Under its plans, BAE is to end manufacturing at the Brough plant, with almost 900 employees set to lose their jobs. Hawk jet production takes place at the site as well as the construction and repairing of Typhoon fighters. According to a BBC report, staff at Brough were told by email they were to be made redundant.

The Warton plant in Lancashire will lose 822 posts and Samlesbury, also in Lancashire, will lose 565. The job losses represent a reduction of more than 7 percent of the group’s 39,000-strong UK workforce.

The redundancies will have a devastating effect in Lancashire and Yorkshire, both areas blighted by high rates of unemployment and their attendant social ills for decades. According to the research group Oxford Economics, a further 5,700 jobs could be at risk at suppliers and related firms as a result of the “knock on” effect of the BAE redundancies. If anything, this is an underestimation.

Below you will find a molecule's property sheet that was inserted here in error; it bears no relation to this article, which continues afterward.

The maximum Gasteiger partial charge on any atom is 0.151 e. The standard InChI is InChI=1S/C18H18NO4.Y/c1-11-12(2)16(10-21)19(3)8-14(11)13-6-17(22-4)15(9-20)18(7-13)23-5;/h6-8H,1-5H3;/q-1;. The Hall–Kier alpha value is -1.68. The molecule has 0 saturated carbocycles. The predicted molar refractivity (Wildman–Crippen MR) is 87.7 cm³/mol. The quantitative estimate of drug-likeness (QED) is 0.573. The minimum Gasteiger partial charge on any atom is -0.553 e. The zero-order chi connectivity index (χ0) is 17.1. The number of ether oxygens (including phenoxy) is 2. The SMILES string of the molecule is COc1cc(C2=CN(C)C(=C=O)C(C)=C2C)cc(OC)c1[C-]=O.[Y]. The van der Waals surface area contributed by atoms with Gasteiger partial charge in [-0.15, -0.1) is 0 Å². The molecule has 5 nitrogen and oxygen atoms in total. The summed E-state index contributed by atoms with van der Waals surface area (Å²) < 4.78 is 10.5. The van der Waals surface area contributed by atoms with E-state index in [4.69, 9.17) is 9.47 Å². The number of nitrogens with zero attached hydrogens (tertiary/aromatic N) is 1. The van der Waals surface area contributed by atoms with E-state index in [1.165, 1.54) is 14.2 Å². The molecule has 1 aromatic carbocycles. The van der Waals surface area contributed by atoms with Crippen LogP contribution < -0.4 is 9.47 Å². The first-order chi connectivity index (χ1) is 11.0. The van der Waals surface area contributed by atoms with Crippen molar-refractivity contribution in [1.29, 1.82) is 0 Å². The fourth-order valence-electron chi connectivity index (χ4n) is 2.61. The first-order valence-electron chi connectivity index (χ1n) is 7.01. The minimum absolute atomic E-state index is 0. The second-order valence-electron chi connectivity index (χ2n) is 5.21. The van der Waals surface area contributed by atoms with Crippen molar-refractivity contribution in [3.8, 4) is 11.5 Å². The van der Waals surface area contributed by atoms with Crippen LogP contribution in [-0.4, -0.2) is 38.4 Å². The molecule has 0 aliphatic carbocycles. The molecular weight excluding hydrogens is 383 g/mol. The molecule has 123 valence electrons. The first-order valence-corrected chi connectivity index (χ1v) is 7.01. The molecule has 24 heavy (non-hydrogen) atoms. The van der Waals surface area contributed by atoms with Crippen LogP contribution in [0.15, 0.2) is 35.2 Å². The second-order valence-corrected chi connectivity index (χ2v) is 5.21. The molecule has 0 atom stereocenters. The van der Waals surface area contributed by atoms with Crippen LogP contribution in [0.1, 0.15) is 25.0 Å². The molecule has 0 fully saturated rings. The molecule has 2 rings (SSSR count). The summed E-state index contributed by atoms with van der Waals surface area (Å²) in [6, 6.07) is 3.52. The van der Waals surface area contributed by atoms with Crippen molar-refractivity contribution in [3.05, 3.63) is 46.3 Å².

In Lancashire the job losses announced at BAE mean that in the last period 6,474 jobs have gone from the county’s major employers as a result of the governments’ austerity programme and the continuing layoffs in the private sector. These include 1,300 jobs at Lancashire County Council and 300 at the Leyland-based entertainment company, MBL Group.

The job losses at BAE also point to changes in the production of warfare aircraft globally, as rival nations seek to establish a degree of military independence from the major powers. A Financial Times article explained, “The sudden axing of thousands of jobs at BAE Systems provides the clearest sign yet that the industry the UK has excelled in for so long is changing before its eyes.”